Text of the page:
Oil companies are amusing. Like most corporations, you have to laugh at them, or else you'll wind up with ASDI Syndrome (Angry Sad Depressed Inebriated). When they're not operating as covert ops platforms (anyone recall the Bay of Pigs?) for the spooky intelligence flavor of the month, oil companies claim poverty for a number of tragic PR reasons, begging pathetically for government bailouts. But there's a big secret they don't want you to know, one that's actually already come out, been marginalized and quietly forgotten -- one that spells good news for consumers, long term.
Postulated back in the '30s, this tidbit came out in the '80s a bit, hit the mainstream in the middle of the last decade... and quietly forgotten ever since. Da-da originally learned of this firsthand from five different sources (two petroleum engineers, one researcher and a three geologists), so he can vouch for its veracity. Basically, like much of human knowledge, we have no idea what's really going on deep beneath our feet, but Da-da will quit stalling and cut to the chase.
The majority of petroleum in the ground does not come from decaying plants and animals. Fossilized plants only make up a fraction. Indeed, the term "fossil fuel" is Da'da's favorite oxymoron, as the lion's share of petroleum comes not from decayed dinosaurs, but from countless microorganisms deep in the earth, along with other natural chemical processes we don't fully understand. Impossible, you say? Well, pump-jacks that have been dry for 50 years have started to pump crude again. (They're designed to kick on in the presence of oil; the same companies that make pump-jacks should make trucks.) And scientists just announced discovery of a microorganism that lives deep in the earth's crust, where we expected no life to be able to survive.
Then there's this from a 2008 Forbes story on a similar topic:
The idea that oil comes from fossils "is a myth. … We need to change this myth," says petroleum engineer Vladimir Kutcherov, at the Royal Institute of Technology in Sweden. "All kinds of rocks could have oil and gas deposits."
Alexander Kitchka of the Ukrainian National Academy of Sciences brashly estimates that 60% of the content of all oil is abiotic in origin, and not from fossil fuels. He says companies should drill deeper to find it.
Kitchka says oil may be found in all sorts of geological structures such as volcanic rock or deep-sea thermal vents where companies aren't looking today.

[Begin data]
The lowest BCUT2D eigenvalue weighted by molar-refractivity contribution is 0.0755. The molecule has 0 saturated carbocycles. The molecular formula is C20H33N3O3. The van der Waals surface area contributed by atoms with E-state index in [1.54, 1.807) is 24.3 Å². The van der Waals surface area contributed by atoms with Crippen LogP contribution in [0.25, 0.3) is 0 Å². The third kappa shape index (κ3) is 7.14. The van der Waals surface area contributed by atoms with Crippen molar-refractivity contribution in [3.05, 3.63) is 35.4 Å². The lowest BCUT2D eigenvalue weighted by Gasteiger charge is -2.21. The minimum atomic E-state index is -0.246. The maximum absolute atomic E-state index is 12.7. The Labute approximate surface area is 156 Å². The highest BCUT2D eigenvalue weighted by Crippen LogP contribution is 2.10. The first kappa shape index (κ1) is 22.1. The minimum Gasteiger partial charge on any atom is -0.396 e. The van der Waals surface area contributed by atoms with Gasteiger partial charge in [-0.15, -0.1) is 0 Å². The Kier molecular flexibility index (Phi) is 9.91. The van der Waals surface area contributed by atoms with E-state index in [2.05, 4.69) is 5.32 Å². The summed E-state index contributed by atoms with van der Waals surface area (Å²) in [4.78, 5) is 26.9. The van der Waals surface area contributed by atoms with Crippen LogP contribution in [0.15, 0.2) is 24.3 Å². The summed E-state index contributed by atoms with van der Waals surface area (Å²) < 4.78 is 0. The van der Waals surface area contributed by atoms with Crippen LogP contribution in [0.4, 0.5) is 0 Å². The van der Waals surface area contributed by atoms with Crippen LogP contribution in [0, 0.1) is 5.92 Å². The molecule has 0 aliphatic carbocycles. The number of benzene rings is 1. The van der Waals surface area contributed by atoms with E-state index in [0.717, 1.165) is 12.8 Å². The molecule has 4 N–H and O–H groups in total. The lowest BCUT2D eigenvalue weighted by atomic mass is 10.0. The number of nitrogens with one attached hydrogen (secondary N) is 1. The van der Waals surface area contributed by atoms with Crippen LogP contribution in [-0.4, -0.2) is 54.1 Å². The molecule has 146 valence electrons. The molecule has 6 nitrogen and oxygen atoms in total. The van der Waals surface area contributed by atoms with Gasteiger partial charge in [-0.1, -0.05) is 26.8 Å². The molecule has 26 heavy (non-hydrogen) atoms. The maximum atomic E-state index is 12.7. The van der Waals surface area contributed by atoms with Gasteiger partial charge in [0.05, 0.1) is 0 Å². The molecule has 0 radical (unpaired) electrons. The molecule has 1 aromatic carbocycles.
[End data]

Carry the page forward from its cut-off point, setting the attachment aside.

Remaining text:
Kutcherov points to a handful of productive oil fields in Vietnam and elsewhere that lay in hard rock such as granite. Traditional theory says oil shouldn't be present there. Certain wells in the Gulf of Mexico have produced more oil than expected. The abiotic crowd says they are slowly being refilled from a deeper source.
The abiotic oil theory goes back centuries and includes as its prominent champions Dimitri Mendeleev, best known for inventing the periodic table. It didn't gain much visibility in America until the late Cornell University astronomer Thomas Gold championed it in the 1980s. He said that oil contains organic compounds not because it is derived from fossils but because giant colonies of deep-earth bacteria feed on deep hydrocarbon pools way down in the mantle.
In the 1980s, [Gold] convinced the Swedish government and investors to drill four miles through solid granite in central Sweden. They eventually recovered 84 barrels of oil. Gold considered it a scientific success, even though the project was a commercial failure.However, petroleum production is not a purely abiotic process. Microorganisms also play a role. Basically, you get all kinds of goodies if you add enough heat and pressure and micro-beasties, and the earth is a very big pressure cooker, naturally producing petroleum, more in some places than in others, with different oil composition in different regions (as it's a product of disparate biological, geologic and chemical processes).
Like petroleum, we also don't fully understand how coal deposits are created, nor how long the processes involved actually take. We don't really know anything -- which is fine, as no one's expected to know everything. But to pretend that you do while manufacturing myths to control the price over something you don't understand... well. Greed is a time-honored human institution.
Why do you care? Because this flies in the face of oil company and energy analyst and wall street and governmental dogma, misinformation that's been propagated for over 50 years -- esp. in terms of the, "Peak Oil," bugaboo. There will be no Peak Oil, despite all the fear that's generating book sales. This is disinformation, designed to coerce you into buying yet another paradigm -- yet another time-honored human institution. We might eventually use more oil than can be produced, but if we scale back and be smarter about how we use it, as Da-da hopes you're all doing, there should be plenty of oil till energy concerns decide to unveil the other energy sources they've no doubt had under wraps for years, waiting to make money off them. Yes, Da-da just said that oil is a renewable resource, because it is, if we're careful. Alas, corporations have more rights than people, and live longer, and will tell you the "truth," only when it suits their bottom lines.
Sadly, corporations and many humans associated with them only want money, at all costs, and the costs build up over time until this kind of system collapses. When a system interferes with society to such an extent that the society will eventually crumble because of it, it's days are numbered, as are the days of any society that subscribes to it. This will one day involve yet another awesome paradigm shift, and it will happen sooner than you think. Sorry to burst your bubble, but Da-da's pretty sure you'll like the alternative.